by 1895 (adj.) in philosophy; 1945 (n.); from existential + -ist and in later use from French existentialiste, from existentialisme (1940); see existentialism. Related: Existentialistic.
"tendency to be swayed by sentiment; sentimental habit of mind," 1801, from sentimental + -ism. Originally especially in reference to the philosophy of Rousseau.
in Hindu philosophy and theology, "divine power, active dimension of godhead," from Sanskrit saknoti "is able, is strong," which is said to be from PIE root *kak- "to enable, help."
"member or adherent of a sect," 1550s, from French sectaire or directly from Medieval Latin sectarius, from secta "religious group, sect in philosophy or religion" (see sect).
"truth" (in Hindu philosophy), from Sanskrit sattvah "truth," literally "being," cognate with Gothic sunjis, Old English soð "true" (see sooth).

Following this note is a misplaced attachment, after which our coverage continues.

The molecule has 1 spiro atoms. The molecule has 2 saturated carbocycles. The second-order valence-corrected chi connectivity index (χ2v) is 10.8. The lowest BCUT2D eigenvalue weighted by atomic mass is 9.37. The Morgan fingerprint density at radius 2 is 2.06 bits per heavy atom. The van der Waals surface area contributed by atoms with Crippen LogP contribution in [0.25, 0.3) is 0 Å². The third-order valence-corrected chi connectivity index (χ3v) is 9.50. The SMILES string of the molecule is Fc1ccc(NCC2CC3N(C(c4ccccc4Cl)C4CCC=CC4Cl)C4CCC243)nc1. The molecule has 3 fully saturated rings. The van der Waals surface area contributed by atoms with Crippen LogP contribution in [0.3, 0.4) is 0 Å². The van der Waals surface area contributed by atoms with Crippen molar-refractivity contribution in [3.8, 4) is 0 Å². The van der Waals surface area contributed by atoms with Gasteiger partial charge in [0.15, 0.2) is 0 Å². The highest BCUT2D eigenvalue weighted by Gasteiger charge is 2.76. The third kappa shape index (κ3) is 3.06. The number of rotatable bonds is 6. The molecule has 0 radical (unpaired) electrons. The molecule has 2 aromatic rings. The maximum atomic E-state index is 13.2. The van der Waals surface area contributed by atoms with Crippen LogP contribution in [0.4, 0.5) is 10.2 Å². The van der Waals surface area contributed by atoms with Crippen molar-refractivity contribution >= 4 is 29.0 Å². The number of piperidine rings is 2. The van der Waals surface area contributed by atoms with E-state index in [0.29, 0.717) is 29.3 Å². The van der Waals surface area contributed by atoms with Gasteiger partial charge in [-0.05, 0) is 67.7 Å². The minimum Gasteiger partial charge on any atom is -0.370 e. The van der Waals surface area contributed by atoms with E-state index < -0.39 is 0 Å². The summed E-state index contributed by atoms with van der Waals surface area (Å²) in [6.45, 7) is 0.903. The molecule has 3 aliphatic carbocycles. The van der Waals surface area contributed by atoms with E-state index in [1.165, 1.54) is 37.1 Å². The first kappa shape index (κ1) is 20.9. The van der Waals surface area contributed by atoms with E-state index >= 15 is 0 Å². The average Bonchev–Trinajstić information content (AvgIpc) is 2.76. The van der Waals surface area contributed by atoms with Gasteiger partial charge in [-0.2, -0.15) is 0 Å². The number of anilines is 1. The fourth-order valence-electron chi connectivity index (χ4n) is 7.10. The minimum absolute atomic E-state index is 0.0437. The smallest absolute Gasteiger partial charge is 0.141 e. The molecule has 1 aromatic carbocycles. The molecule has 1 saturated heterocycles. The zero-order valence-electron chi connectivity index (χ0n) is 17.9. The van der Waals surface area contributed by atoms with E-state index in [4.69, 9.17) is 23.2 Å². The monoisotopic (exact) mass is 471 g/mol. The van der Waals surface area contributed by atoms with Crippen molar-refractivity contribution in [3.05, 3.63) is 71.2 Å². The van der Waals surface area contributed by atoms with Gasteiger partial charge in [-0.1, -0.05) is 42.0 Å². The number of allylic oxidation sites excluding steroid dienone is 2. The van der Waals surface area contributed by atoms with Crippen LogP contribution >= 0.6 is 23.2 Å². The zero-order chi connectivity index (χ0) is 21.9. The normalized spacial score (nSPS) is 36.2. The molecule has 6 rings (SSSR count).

"of or relating to pleasure," also, "of or having to do with the Cyrenaic school of philosophy," 1650s, from Greek hēdonikos "pleasurable," from hēdone "pleasure" (see hedonist).
masculine or positive principle in Chinese philosophy, 1670s, from Mandarin yang, said to mean "male, daylight, solar," or "sun, positive, male genitals."
1839 as a term in philosophy, from impression + -ism. With reference to the French art movement, 1879, from impressionist. Extended 1880s to music (Debussy), literature, etc.